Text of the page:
By Joe & Teresa Graedon The People's Pharmacy
The Stuart News/Port St. Lucie News (Stuart, FL)
March 7, 2000
- Viagra might be the best friend rhinos have ever had. Tigers,
seals and black bears could also benefit from the popularity of
It's not that the animals need sexual-performance enhancers. But
the availability and effectiveness of Viagra might reduce the demand
for exotic impotence remedies such as rhinoceros horn, seal penis
or bear gallbladder.
For thousands of years men have pursued sexual stimulants. In their
quest for aphrodisiacs, humans have tried crocodile kidneys, truffles,
oysters, artichokes, asparagus, ginseng, tomatoes and sweet potatoes.
In Elizabethan England, brothel owners offered customers prunes
so their performance could keep pace with their passion.
Spanish fly was another legendary aphrodisiac. According to locker
room mythology, this insect extract turned almost any woman into
a nymphomaniac. The truth is quite different. The active ingredient
in Spanish fly is used in medicine to remove recalcitrant warts.
Taken orally, it causes extreme irritation to digestive and urinary
tracts. Sexual stimulation does not occur, but vomiting, diarrhea,
stomach pain and shock might result.
Despite past disappointments, pharmaceutical researchers seem determined
to develop true aphrodisiacs. The success of Viagra for performance
has opened the doors to research on human desire.
Dutch scientists recently reported a preliminary study showing
a significant increase in sexual lust and genital responsiveness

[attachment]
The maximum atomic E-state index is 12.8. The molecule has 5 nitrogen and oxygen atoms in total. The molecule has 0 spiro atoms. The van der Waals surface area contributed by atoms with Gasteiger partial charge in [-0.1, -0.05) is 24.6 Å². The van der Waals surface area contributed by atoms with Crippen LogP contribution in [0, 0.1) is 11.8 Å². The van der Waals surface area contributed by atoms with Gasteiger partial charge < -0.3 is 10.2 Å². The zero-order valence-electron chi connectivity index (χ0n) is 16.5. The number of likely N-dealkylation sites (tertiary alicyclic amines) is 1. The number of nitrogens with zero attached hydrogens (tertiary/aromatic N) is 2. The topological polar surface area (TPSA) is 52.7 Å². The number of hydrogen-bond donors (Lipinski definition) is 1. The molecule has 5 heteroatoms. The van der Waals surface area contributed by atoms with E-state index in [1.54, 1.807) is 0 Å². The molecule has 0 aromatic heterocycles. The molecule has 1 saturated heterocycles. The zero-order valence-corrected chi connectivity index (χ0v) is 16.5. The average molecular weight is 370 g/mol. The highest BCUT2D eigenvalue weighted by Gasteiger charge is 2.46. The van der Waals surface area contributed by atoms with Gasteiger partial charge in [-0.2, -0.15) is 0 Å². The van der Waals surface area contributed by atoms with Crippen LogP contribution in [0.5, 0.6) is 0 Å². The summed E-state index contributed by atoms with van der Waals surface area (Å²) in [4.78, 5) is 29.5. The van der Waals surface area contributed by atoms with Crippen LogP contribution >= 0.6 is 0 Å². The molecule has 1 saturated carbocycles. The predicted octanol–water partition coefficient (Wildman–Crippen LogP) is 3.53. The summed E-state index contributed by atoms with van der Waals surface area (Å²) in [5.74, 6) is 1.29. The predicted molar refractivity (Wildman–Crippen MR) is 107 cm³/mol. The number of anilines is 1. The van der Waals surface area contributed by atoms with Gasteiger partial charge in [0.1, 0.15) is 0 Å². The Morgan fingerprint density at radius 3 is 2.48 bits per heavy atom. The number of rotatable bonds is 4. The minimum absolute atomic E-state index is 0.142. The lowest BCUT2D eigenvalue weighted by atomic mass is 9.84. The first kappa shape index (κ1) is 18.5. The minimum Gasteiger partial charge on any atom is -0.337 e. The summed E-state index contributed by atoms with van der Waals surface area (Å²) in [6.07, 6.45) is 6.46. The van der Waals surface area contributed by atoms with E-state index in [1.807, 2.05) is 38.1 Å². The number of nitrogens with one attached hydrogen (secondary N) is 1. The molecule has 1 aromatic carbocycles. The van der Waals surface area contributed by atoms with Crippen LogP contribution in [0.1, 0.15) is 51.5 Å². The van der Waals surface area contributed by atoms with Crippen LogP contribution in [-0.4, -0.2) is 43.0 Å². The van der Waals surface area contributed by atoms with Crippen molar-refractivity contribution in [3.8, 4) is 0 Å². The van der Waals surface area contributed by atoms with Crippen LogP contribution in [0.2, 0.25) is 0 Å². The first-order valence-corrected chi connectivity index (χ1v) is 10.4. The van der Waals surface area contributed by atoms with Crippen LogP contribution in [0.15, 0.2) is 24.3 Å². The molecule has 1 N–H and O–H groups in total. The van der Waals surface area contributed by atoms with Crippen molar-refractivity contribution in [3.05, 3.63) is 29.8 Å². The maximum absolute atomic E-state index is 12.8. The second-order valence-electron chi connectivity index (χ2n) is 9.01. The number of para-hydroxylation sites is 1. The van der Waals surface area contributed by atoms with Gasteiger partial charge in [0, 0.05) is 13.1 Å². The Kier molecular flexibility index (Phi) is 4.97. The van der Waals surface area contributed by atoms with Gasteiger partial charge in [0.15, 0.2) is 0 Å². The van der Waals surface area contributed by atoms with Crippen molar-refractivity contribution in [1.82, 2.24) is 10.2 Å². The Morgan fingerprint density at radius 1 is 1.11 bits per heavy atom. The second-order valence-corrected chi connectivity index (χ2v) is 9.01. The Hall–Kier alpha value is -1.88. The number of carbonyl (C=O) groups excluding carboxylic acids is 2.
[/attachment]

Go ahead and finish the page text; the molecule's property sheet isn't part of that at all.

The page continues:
in women three to four hours after taking low doses of testosterone
under the tongue. The formulation they used is not available in
the United States.
Physicians have been prescribing testosterone in combination with
estrogen (Estratest) for postmenopausal women, but the hazards of
long-term exposure to oral testosterone remain unclear. Testosterone
patches are also under investigation.
European physicians are prescribing a compound that combines weak
estrogenic activity with testosteronelike properties. Tibolone (Livial),
made by the Dutch company Organon, might improve libido while alleviating
hot flashes and preventing osteoporosis. It is not yet approved
in the United States.
Prostaglandin E1 has been used for years to counteract erection
problems. It is administered by injection into the penis as Caverject
or inserted into the urethra as a suppository (MUSE). Now researchers
are looking into its potential benefits as a cream or gel for both
men and women.
Many other medications are under development. The success of Viagra
has legitimized research into human sexuality. Not only are scientists
exploring other compounds that can reverse impotence, but they are
also investigating agents that might stimulate sexual desire and
We have prepared a new Guide to Treating Sexual Dysfunction especially
for readers of this column. Anyone who would like more information
on treatments for impotence and lack of desire may send $2 in check
or money order with a long (No. 10), stamped, self-addressed envelope
to: Graedons' People's Pharmacy, No. P-3, P.O. Box 52027, Durham,
Joe Graedon is a pharmacologist. Teresa Graedon holds a doctorate
in medical anthropology and is a nutrition expert. Their newest
book is The People's Pharmacy Guide to Home and Herbal Remedies
(St. Martin's Press). In their column, they answer letters from
Write to them in care of this newspaper or e-mail them via their
Web site: http://www.peoplespharmacy.com
on the HealthCentral.com